Free Market Foundation slams CompCom e-commerce plans

Samuel Mungadze
By Samuel Mungadze, Africa editor
Johannesburg, 26 Aug 2022

Liberal think tank the Free Market Foundation has sharply criticised the Competition Commission (CompCom) for advancing the regulation of e-commerce platforms such as Takealot, suggesting the move amounts to nationalisation.

The foundation says anti-trust authorities seem to have concluded that “just because other e-commerce sites are not as successful as Takealot, then it means the operations of Takealot have an anti-competitive effect deserving of state regulation”.

This follows recent findings by the CompCom in its Online Platforms Market Inquiry that SA’s largest e-commerce site Takealot and Google use anti-competitive practices to outflank competitors.

The inquiry focused on digital platforms with intermediate online transactions between business and consumers, with the scope covering e-commerce, app stores, travel and accommodation platforms, food delivery and online classifieds.

In its recommendations, the CompCom said it had reasons to believe the two tech companies, among other online operators, have impeded or restricted fair competition among their competitors, and these actions may undermine the purpose of the Competition Act.

Also, the CompCom highlights concerns that monopoly tactics have been used by Takealot and Google to gain an unfair advantage over rivals, including the conglomeration of consumer data across numerous online platforms.

For instance, it notes, Takealot, which has a marketplace of over 5 800 sellers, distorts competition with sellers on its platform by unfairly channelling more money-making opportunities towards the e-commerce player’s own retail business.

No social control

These findings and recommendations have piqued the Free Market Foundation, and it has provided the anti-trust authority with a biting response.

“Takealot consumers do not have a problem with the preferencing exercised by Takealot. If they did, they would not patronise Takealot. As such, the recommendation that Takealot not preference its own products on its own platform, is tantamount to Takealot being nationalised and receiving its orders from the state rather than the market.”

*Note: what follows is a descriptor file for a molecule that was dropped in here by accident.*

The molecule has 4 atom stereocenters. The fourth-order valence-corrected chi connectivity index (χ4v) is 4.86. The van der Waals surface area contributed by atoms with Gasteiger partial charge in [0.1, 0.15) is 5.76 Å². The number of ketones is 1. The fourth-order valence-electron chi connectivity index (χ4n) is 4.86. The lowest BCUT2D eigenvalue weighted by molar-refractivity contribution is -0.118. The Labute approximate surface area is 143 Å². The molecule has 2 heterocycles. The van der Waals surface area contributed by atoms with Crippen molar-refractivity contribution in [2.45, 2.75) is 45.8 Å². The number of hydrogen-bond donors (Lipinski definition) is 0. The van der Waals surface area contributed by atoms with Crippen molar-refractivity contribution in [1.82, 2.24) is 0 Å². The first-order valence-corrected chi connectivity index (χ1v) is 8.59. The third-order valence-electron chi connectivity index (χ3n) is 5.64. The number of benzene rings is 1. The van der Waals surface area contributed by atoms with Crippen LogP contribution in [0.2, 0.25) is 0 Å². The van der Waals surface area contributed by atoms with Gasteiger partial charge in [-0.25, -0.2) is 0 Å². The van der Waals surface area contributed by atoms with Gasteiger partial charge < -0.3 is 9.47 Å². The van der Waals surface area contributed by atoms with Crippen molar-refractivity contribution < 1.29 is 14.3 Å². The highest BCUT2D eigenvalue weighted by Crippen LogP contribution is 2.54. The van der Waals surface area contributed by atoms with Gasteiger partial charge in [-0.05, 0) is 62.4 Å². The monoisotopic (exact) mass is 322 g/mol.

The foundation adds: “The fact that Takealot has beaten out its competitors should not be construed as a reason for punishment. The fact that they decide to run their business by gating products, or in whatever manner, should not be penalised since these agreements that give rise to gating are entered into voluntarily.”

The organisation says the remedy suggested by the CompCom is a clear violation of the property rights of the platform in question.

“Asking Takealot not to capitalise on its own platform for its own benefit undermines the very spirit of commerce. As such, the Free Market Foundation opposes the recommendation in paragraph 168.2, as well as every other recommendation falling under this general prohibition on preferencing.”

Killing the golden goose

According to the foundation, the CompCom, with the Online Platform Market Inquiry, decided to take one of the few growing industries in the country and make it more difficult for it to function.

“The South African economy is not in a good place. From our unemployment numbers, the numbers of people on social welfare and a tax base that is shrinking thanks to low growth and emigration of high-income earners, one would think the state and regulators would do their best not to exacerbate the situation.

“The desire for regulation in a space wherein competition is possible is the thrust of the FMF opposition to the market inquiry’s provisional conclusions.

“The Free Market Foundation finds the conduct of the CompCom, in recommending things like the scrapping of certain contractual terms and the regulation of prices through ceilings, to be egregious and harmful to our economy beyond being unwarranted, since competition is possible (and flourishes) in this market.”

Instead of seeking to legislate competition, it urges the CompCom to “simply allow the market to operate freely. The online intermediation platform market is one of the few bright spots in our economy that the commission with this report seeks to harm and further hasten our march to economic ruin.”

On Google, the Free Market Foundation says its search engine does not satisfy the definition of a monopoly “as per the common law, since it holds no exclusive protection from the South African government to operate” in the search engine space.

“There is no law prohibiting any other search engine from competing with Google. Just because Google is the most patronised search engine – a result of consumer choice – does not mean it is a monopoly.”

Further, it says, it opposes the recommendation which bars Google from favouring any of its specialised search units on its own search engine and search results pages.

“This recommendation violates the right to private property, as it seeks to dictate how the rightful creator and owner of a certain piece of intellectual property in this case, should utilise their justly-held property.”